Amsterdam, 28/06/2012 – Businesses in Eastern Europe express concern
over a likely deterioration of the trade credit risk outlook over the
next six months, and anticipate intensifying their efforts to protect
against payment delays and payment defaults by B2B customers. According
to the June Atradius Payment Practices Barometer, more than three times
as many survey respondents in Eastern Europe expect deterioration of
trade credit risk over the next six months than expect improvement. To
reduce payment delays and payment defaults, over half of the survey
respondents in Eastern Europe anticipate increasing their active credit
The Atradius survey interviewed 820 businesses across 4 countries in Eastern Europe (Czech Republic, Hungary, Poland and Slovakia). 29.0% of the survey respondents expect deterioration of trade credit risk over the next six months while only 9.5% expect improvement. Czech Republic recorded the highest percentage of respondents expecting deterioration of trade credit risk over the next six months (41.2%), followed by Poland (35.1%).
To reduce payment delays and payment defaults, and better protect their businesses against trade credit risk, over half of the survey respondents in Eastern Europe (53.4%) anticipate increasing their active credit management over the next six months, mainly using more frequent dunning (payment reminders) and creditworthiness checks of buyers. Poland and Slovakia (56% of respondents each) displayed the highest percentage of respondents who plan on checking the creditworthiness of their buyers more.
In these four countries, the instability of the economic climate has already resulted in an average of over 30% of the value of B2B receivables being paid late and about 2% being defaulted on. The primary reason is the buyer’s lack of funds to pay. Slovakia displayed the most problems with overdue domestic receivables (35.7% of the value of domestic B2B receivables was overdue: overall survey average of 31.6%). Respondents in the Czech Republic recorded the highest percentage of foreign B2B invoices that was overdue (32.9% of the value of foreign B2B receivables was overdue: overall survey average 26.3%).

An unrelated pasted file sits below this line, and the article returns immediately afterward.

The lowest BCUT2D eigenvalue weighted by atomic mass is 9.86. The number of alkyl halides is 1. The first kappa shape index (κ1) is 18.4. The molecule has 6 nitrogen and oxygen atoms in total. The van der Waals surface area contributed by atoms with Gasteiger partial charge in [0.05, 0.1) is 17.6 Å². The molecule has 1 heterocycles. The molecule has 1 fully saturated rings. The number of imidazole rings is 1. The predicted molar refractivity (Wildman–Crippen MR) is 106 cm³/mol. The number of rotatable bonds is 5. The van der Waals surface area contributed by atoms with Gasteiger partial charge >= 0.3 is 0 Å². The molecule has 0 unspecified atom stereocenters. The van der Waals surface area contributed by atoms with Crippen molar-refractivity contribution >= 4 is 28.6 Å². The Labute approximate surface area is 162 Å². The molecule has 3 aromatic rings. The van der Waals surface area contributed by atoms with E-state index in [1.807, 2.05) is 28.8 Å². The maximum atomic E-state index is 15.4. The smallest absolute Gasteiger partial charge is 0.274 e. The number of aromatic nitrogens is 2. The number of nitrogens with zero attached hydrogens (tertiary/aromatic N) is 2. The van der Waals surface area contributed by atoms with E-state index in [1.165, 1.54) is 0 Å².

At overall survey level, an average of 2.6% of domestic B2B invoices and 1.8% of foreign invoices resulted in payment default. Survey respondents in Poland reported the highest average payment default rates from B2B customers (4.4% of the value of domestic B2B receivables and 4.1 of the value of foreign B2B receivables).
Consistent with responses in the survey of half year ago, insufficient availability of funds was cited as the primary reason for payment delays from B2B customers (87.3% of respondents reported it as the primary reason for domestic payment delays, 71.0% for foreign payment delays; 2011: 80.4% domestic and 69.5% foreign). This is not expected to change for the foreseeable future.
Thomas Langen, Senior Regional Director from Atradius Central Eastern Europe stated, “Insolvencies and payment defaults continue to be a major issue for businesses in Europe, due to the deep economic difficulties in a number of countries in the region. With economic contraction forecast for the Eurozone in 2012, real GDP growth is expected to slow considerably in the Central and Eastern European region compared to 2011. The smaller economies closer to the Eurozone, such as Hungary, whose domestic market performance is already poor, are most at risk. Managing trade credit risk and protecting the business from payment defaults are therefore essential to success. Respondents of the Atradius Payment Practices Barometer, for the most part, appear to be aware of the risks they are being faced with and are taking some of the steps important to success in a more difficult business environment. As a credit insurer, Atradius regularly engages in many of the measures reviewed in the survey on behalf of our customers, to help them protect their balance sheets ensure their livelihood.”
The complete report highlighting the findings of the June edition of the Atradius Payment Practices Barometer focussing on Eastern Europe can be found in the Publications section of the Atradius.com website.
(Source - Atradius Press Release)